Sound — 7
Let's face it, we love the Yeah Yeah Yeahs because of Karen O. I don't mean to denigrate the rest of the band in the least; Brian Chase is, I believe, the best drummer since Ginger Baker and Nick Zinner stands with Tom Morello as the two most creative guitarists out there, but Karen O is the clear star of the band. The same holds true of Is Is. Chase's drumming, while still good, lacks the complexity we're used to from their two albums. Zinner's guitar is much like that of "Fever to Tell," and he got a chance to show off his synth work, and he doesn't disappoint. But O still rules. While none of the vocals have the soul of "Maps" or the primal fury of "Bang," she still dominates every track. The musical styling of this album falls somewhere in between "Fever to Tell" and "Show Your Bones," which makes sense, the songs were written on the support tour for "Fever" in 2004, and recorded in 2007, after "Bones." The song structure follows "Fever" more closely, the abstract lyrics, the guitar playing tones more than chords, an overall grittiness of construction, though they are more polished than the tracks on "Fever." The recording, though, has the slickness of "Bones," and this leads to the one problem I found with the album: a clashing of the songs with the way they were recorded. The grittiness of the songs, to me at least, demands some grittiness in the recording. "Fever" had a harsh sound to go along with harsh songs, and "Bones" was slick and professional, which fit perfectly with the more mature songs. But "Is Is" tries to meld song grittiness with recording slickness, which was slightly disconcerting.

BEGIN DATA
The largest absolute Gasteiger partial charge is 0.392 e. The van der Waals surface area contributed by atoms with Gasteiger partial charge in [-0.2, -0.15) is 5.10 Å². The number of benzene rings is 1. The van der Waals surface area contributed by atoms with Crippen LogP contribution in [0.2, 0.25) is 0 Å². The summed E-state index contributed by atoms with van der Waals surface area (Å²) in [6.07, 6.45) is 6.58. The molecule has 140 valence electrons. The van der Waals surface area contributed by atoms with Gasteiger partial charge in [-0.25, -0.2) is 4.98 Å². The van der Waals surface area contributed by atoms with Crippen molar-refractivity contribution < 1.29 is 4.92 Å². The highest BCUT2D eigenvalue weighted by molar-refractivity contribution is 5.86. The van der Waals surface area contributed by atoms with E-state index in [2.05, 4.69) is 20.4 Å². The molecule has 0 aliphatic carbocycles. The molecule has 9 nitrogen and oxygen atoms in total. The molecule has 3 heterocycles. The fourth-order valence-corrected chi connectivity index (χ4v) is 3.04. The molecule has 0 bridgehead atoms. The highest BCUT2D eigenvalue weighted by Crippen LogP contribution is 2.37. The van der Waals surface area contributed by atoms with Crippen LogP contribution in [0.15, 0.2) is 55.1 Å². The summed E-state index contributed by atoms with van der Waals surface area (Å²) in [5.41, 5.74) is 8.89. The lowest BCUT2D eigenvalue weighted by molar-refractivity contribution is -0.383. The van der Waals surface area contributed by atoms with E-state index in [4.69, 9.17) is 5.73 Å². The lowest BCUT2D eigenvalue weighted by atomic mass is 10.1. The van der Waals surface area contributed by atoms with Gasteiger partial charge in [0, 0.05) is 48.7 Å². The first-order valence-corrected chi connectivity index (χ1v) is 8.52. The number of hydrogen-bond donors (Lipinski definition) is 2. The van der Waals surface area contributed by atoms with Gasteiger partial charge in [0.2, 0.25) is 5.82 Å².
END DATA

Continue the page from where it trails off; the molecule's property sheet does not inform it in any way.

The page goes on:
Lyrics — 9
The Yeahs have never been a band to turn to for accessible lyrics, and "Is Is" continues their fine tradition of cryptic metaphors. Which is not to say, though, that the lyrics are not compelling. The standout is "Down Boy," whose arcane but hugely poetic lyrics are perfectly accompanied by a haunting melody and synth; "I'll stand kind of pushed, kind of bent, on that heavy land, I'll stand for the sake of my friend, I will see him there." I've no idea what most of the songs are about, but that doesn't slow me at all.
Overall Impression — 8
One of the band's strong points has been their flawless taste in cover art. Like the lyrics of the record, the cover art is a vague, obscure, shiny picture of something, but we can't quite tell what. It fits with the dark, hypnotic sound of the record. My one major problem with this EP is that the song "Sealings" was not included. The record is songs the band has been playing live for years but never recorded, and I think that "Sealings" is the best of these, but it's not on the record. As much as I love the Yeah Yeah Yeahs, I must say that this record ranks below both full-length albums and their self-titled EP. Which is not to say that the record is not among the best music around today, but it just doesn't quite stand up to their previous work. I'm holding the band to a very high standard, but only because we've heard them exceed it with both the brilliant "Fever to Tell" and the equally brilliant "Show Your Bones." I'd buy "Is Is" again in a heartbeat, but not without the feeling that we're not seeing the band at their best.